The end of the world


Good morning from the end of the world.

Yachats exists in a place in between an end and a beginning.

Its magnetic pull beckons.

It calls us to be bigger than we’ve been.

To find that place within each of us where we know we belong. We are loved. We are ourselves.

I’ve heard many people call Yachats a vortex.

I don’t know. We all have our own language for the divine.

Our journeys brought us this way, facing the setting sun, tucked gently between sea and mountain.

These words are a few that rise when I feel into the meaning I find here.

Please do share yours if they come. If you’re here, why are you here?

As I sit in this open space, I’m reminded of a poem I read recently from Anglo-Irish poet David Whyte.

He wrote about the end of a pilgrim path in northern Spain at Cape Finisterre, one of the western-most points in continental Europe.

I feel a recognition here.



The road in the end taking the path the sun had taken,
into the western sea, and the moon rising behind you
as you stood where ground turned to ocean: no way
to your future now but the way your shadow could take,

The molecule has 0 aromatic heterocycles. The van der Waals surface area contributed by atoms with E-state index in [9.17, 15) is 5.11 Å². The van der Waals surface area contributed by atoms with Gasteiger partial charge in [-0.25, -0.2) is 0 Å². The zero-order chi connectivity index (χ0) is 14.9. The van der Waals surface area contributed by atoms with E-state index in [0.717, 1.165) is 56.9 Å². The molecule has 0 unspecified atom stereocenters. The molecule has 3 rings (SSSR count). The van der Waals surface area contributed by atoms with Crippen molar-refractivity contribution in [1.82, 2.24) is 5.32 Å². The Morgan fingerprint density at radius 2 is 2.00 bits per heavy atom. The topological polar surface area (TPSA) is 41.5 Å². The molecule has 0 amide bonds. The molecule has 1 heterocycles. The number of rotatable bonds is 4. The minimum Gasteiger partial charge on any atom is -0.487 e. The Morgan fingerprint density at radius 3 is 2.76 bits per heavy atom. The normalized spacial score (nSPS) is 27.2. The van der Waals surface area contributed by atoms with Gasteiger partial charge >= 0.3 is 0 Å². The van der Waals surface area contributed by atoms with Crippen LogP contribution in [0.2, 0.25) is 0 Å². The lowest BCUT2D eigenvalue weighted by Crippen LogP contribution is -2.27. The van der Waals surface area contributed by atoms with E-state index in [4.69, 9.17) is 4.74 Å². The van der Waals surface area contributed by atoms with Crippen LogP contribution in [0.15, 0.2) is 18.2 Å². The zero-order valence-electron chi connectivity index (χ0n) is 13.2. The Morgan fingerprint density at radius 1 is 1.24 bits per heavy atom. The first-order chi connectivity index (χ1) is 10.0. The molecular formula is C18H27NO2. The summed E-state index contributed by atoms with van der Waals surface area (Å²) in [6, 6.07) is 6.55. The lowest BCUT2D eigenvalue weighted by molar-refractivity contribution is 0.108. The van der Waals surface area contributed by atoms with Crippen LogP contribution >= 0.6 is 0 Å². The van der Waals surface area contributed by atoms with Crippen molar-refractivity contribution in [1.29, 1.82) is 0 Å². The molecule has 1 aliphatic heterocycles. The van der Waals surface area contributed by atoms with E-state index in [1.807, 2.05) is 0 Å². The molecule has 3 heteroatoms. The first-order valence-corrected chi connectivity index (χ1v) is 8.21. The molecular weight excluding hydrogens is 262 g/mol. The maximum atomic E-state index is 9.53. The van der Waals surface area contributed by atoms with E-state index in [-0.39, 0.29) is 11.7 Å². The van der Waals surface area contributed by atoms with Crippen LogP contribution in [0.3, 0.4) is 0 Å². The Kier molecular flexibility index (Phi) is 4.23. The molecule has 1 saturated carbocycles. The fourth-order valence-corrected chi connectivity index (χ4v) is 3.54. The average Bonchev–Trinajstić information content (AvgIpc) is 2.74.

walking before you across water, going where shadows go,
no way to make sense of a world that wouldn’t let you pass
except to call an end to the way you had come,
to take out each frayed letter you had brought
and light their illumined corners; and to read
them as they drifted on the western light;
to empty your bags; to sort this and to leave that;
to promise what you needed to promise all along,
and to abandon the shoes that had brought you here
right at the water’s edge, not because you had given up
but because now, you would find a different way to tread,
and because, through it all, part of you would still walk on,
no matter how, over the waves.

About the author

James Kerti

Digital strategist and systems specialist, poet, former basketball scout, technically a politician.

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